“Tell me your story.” That’s the first step in the helping process provided by one generous soul, who has requested to remain anonymous and shall be referred to as John. He’s English by birth but became Australian by choice when he arrived in 1986. Because of his struggles with alcohol, John shares his perspective on gaining sobriety. This partly involves acting as a sponsor for Alcoholics Anonymous. AA’s goals, as written in the preamble, involve deflating the addict’s ego and “getting honest”. Being “anonymous” isn’t about shame but with humility and sacrificial living. John helps people who struggle with drinking, specifically in prisons and hospitals, by talking with them and listening to their stories in a non-judgmental environment.

Addiction 2

Spirituality is an important part of John’s life, beginning with the Christian-founded AA and as a member of Moolap and Barrabool Baptist Church for years. One day after service, John was asked for advice by a family with a son/daughter who had an addiction and from then, he decided to help other families. He began working with OneCare in Geelong West developing a pilot program of recovery groups, who were featured on Humans in Geelong previously. The recovery groups provide a safe environment for attendees where they can be vulnerable about their experiences. OneCare also provides community meals, counselling and mentoring.

OneCare’s recovery courses are small groups of 15 people, who attend weekly sessions for four months. The program provides enough information to educate the participants and help them through the incremental goals to recovery. However, the main purpose of the program is to develop a spiritual outlook on life, reduce selfish thinking and foster fellowship. As team leader, this is where John uses the 12 steps from the AA program. Telling the story of addiction leads to the next step: consequences of said addiction. Participants are asked to consider whether their addiction has cost them more than money, including relationships with their loved ones. Finally, John asks the participants what they would like to do about it.

“You get a terrific sense of purpose,” he says. Helping people overcome their feeling of being an outsider or a failure is rewarding, along with the deep friendships John obtained through his journey. Understandably, many of the stories shared can be harrowing, and John has his own sponsor who he debriefs to when needed. However, he has heard many similar stories and he rarely needs to debrief anymore.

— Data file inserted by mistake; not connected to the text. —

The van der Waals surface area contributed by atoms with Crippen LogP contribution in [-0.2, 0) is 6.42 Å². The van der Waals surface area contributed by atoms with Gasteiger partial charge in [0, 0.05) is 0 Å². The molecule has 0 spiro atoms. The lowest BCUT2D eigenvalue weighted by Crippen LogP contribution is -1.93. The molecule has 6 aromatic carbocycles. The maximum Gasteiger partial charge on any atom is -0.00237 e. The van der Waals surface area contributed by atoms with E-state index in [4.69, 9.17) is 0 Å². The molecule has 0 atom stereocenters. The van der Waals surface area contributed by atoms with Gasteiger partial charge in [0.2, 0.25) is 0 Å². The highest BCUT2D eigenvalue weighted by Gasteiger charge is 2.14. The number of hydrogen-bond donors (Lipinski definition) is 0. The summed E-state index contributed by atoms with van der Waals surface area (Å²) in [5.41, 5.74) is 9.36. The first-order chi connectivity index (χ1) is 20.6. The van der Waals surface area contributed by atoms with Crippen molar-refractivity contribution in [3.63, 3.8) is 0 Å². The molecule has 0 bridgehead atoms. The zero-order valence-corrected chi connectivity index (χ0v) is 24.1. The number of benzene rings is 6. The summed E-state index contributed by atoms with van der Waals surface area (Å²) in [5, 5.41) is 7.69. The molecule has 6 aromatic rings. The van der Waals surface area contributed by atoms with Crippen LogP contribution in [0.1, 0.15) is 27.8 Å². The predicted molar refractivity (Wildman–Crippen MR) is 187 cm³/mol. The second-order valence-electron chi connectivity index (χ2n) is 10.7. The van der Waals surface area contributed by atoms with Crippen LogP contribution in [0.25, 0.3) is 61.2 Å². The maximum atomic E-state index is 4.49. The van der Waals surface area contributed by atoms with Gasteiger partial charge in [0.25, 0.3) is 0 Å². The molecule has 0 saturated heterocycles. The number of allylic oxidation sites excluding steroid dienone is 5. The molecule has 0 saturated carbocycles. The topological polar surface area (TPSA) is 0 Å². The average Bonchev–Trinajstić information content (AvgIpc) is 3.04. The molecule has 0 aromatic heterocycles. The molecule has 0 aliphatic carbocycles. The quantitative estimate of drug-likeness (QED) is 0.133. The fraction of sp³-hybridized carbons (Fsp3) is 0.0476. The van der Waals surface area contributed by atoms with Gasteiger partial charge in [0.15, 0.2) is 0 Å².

John is developing a new care program directed at sufferers of PTSD, Post Traumatic Stress Disorder, working in emergency services – particularly their family. Emergency service workers need specialised care due to the high-risk nature of their occupation, and many are reticent to attend on their own. The family is such an important element in caring for society’s defenders. Often the sufferer’s family attend the groups separately to speak with others about their experience. Attendees gain insight and support which flows on to affect the first responder. Following John’s work in the pilot program for the recovery groups, OneCare is developing a recovery support group model. This will build on John’s work through the provision of support for not just people dealing with addiction but also their family and carers. In John’s experience, the most significant changes he has seen is when working with families. The entire family feels more relaxed and their stress levels have been reduced.

John encourages readers that if they or their loved one is struggling to get in touch with OneCare and tell their story.

Story: Stephanie Downing. Photo: Supplied